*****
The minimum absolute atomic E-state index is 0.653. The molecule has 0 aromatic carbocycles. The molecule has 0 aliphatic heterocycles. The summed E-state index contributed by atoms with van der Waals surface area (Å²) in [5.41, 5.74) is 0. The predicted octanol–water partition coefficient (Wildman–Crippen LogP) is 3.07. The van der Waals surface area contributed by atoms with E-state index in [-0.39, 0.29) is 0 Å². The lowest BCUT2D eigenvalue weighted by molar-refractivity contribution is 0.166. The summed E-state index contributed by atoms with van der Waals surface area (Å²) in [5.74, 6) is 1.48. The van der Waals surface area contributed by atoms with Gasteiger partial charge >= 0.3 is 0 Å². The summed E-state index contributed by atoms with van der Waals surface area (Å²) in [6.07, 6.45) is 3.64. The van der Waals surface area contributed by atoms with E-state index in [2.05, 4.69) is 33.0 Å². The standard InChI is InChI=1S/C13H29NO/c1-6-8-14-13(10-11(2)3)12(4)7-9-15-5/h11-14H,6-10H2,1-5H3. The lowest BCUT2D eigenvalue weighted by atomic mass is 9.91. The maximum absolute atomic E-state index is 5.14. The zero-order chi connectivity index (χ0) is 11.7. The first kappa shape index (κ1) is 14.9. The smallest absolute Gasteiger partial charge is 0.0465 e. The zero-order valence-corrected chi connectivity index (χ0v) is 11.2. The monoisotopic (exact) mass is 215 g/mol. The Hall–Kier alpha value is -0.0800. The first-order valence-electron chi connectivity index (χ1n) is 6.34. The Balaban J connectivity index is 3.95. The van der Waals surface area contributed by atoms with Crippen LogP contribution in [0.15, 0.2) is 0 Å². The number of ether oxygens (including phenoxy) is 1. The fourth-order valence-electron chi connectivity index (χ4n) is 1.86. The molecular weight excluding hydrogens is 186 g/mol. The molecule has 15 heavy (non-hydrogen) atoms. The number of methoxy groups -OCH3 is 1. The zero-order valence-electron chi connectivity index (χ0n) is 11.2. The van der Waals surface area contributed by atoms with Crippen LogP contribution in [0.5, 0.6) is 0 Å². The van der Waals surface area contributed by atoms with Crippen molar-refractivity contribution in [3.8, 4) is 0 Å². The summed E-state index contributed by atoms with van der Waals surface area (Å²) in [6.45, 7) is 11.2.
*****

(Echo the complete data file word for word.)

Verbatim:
The minimum absolute atomic E-state index is 0.653. The molecule has 0 aromatic carbocycles. The molecule has 0 aliphatic heterocycles. The summed E-state index contributed by atoms with van der Waals surface area (Å²) in [5.41, 5.74) is 0. The predicted octanol–water partition coefficient (Wildman–Crippen LogP) is 3.07. The van der Waals surface area contributed by atoms with E-state index in [-0.39, 0.29) is 0 Å². The lowest BCUT2D eigenvalue weighted by molar-refractivity contribution is 0.166. The summed E-state index contributed by atoms with van der Waals surface area (Å²) in [5.74, 6) is 1.48. The van der Waals surface area contributed by atoms with Gasteiger partial charge >= 0.3 is 0 Å². The summed E-state index contributed by atoms with van der Waals surface area (Å²) in [6.07, 6.45) is 3.64. The van der Waals surface area contributed by atoms with E-state index in [2.05, 4.69) is 33.0 Å². The standard InChI is InChI=1S/C13H29NO/c1-6-8-14-13(10-11(2)3)12(4)7-9-15-5/h11-14H,6-10H2,1-5H3. The lowest BCUT2D eigenvalue weighted by atomic mass is 9.91. The maximum absolute atomic E-state index is 5.14. The zero-order chi connectivity index (χ0) is 11.7. The first kappa shape index (κ1) is 14.9. The smallest absolute Gasteiger partial charge is 0.0465 e. The zero-order valence-corrected chi connectivity index (χ0v) is 11.2. The monoisotopic (exact) mass is 215 g/mol. The Hall–Kier alpha value is -0.0800. The first-order valence-electron chi connectivity index (χ1n) is 6.34. The Balaban J connectivity index is 3.95. The van der Waals surface area contributed by atoms with Crippen LogP contribution in [0.15, 0.2) is 0 Å². The number of ether oxygens (including phenoxy) is 1. The fourth-order valence-electron chi connectivity index (χ4n) is 1.86. The molecular weight excluding hydrogens is 186 g/mol. The molecule has 15 heavy (non-hydrogen) atoms. The number of methoxy groups -OCH3 is 1. The zero-order valence-electron chi connectivity index (χ0n) is 11.2. The van der Waals surface area contributed by atoms with Crippen LogP contribution in [0.5, 0.6) is 0 Å². The van der Waals surface area contributed by atoms with Crippen molar-refractivity contribution in [3.8, 4) is 0 Å². The summed E-state index contributed by atoms with van der Waals surface area (Å²) in [6.45, 7) is 11.2.